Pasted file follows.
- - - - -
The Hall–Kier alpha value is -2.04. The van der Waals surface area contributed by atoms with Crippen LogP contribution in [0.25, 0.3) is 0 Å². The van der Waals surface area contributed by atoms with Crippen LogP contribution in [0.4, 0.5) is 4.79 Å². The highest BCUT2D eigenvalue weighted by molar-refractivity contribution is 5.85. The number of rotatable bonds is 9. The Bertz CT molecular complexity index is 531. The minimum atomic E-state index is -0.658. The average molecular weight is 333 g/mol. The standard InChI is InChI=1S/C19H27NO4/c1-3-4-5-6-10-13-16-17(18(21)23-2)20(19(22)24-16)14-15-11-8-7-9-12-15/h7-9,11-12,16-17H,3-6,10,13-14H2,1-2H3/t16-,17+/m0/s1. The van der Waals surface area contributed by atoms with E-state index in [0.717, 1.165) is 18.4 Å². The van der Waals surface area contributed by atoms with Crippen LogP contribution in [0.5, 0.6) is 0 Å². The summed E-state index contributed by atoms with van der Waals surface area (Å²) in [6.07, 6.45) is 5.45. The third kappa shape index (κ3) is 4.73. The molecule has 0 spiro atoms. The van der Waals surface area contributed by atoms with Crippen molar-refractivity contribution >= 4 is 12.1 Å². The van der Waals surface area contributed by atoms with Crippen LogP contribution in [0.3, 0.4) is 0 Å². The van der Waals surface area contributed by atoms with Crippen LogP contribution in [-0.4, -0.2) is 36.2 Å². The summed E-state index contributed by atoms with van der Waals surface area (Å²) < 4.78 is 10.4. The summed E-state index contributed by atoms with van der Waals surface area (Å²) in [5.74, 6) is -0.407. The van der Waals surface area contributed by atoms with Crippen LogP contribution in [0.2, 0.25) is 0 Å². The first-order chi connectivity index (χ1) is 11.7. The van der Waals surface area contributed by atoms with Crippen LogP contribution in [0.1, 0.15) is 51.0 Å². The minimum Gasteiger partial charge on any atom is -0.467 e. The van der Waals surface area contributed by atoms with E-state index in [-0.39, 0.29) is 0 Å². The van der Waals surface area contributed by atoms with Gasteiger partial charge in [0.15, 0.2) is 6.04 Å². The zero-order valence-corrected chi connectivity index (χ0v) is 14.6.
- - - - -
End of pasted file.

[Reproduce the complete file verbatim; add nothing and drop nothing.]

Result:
The Hall–Kier alpha value is -2.04. The van der Waals surface area contributed by atoms with Crippen LogP contribution in [0.25, 0.3) is 0 Å². The van der Waals surface area contributed by atoms with Crippen LogP contribution in [0.4, 0.5) is 4.79 Å². The highest BCUT2D eigenvalue weighted by molar-refractivity contribution is 5.85. The number of rotatable bonds is 9. The Bertz CT molecular complexity index is 531. The minimum atomic E-state index is -0.658. The average molecular weight is 333 g/mol. The standard InChI is InChI=1S/C19H27NO4/c1-3-4-5-6-10-13-16-17(18(21)23-2)20(19(22)24-16)14-15-11-8-7-9-12-15/h7-9,11-12,16-17H,3-6,10,13-14H2,1-2H3/t16-,17+/m0/s1. The van der Waals surface area contributed by atoms with E-state index in [0.717, 1.165) is 18.4 Å². The van der Waals surface area contributed by atoms with Crippen LogP contribution in [0.5, 0.6) is 0 Å². The summed E-state index contributed by atoms with van der Waals surface area (Å²) in [6.07, 6.45) is 5.45. The third kappa shape index (κ3) is 4.73. The molecule has 0 spiro atoms. The van der Waals surface area contributed by atoms with Crippen molar-refractivity contribution >= 4 is 12.1 Å². The van der Waals surface area contributed by atoms with Crippen LogP contribution in [0.3, 0.4) is 0 Å². The van der Waals surface area contributed by atoms with Crippen LogP contribution in [-0.4, -0.2) is 36.2 Å². The summed E-state index contributed by atoms with van der Waals surface area (Å²) < 4.78 is 10.4. The summed E-state index contributed by atoms with van der Waals surface area (Å²) in [5.74, 6) is -0.407. The van der Waals surface area contributed by atoms with Crippen LogP contribution in [0.2, 0.25) is 0 Å². The first-order chi connectivity index (χ1) is 11.7. The van der Waals surface area contributed by atoms with Crippen LogP contribution in [0.1, 0.15) is 51.0 Å². The minimum Gasteiger partial charge on any atom is -0.467 e. The van der Waals surface area contributed by atoms with E-state index in [-0.39, 0.29) is 0 Å². The van der Waals surface area contributed by atoms with Gasteiger partial charge in [0.15, 0.2) is 6.04 Å². The zero-order valence-corrected chi connectivity index (χ0v) is 14.6.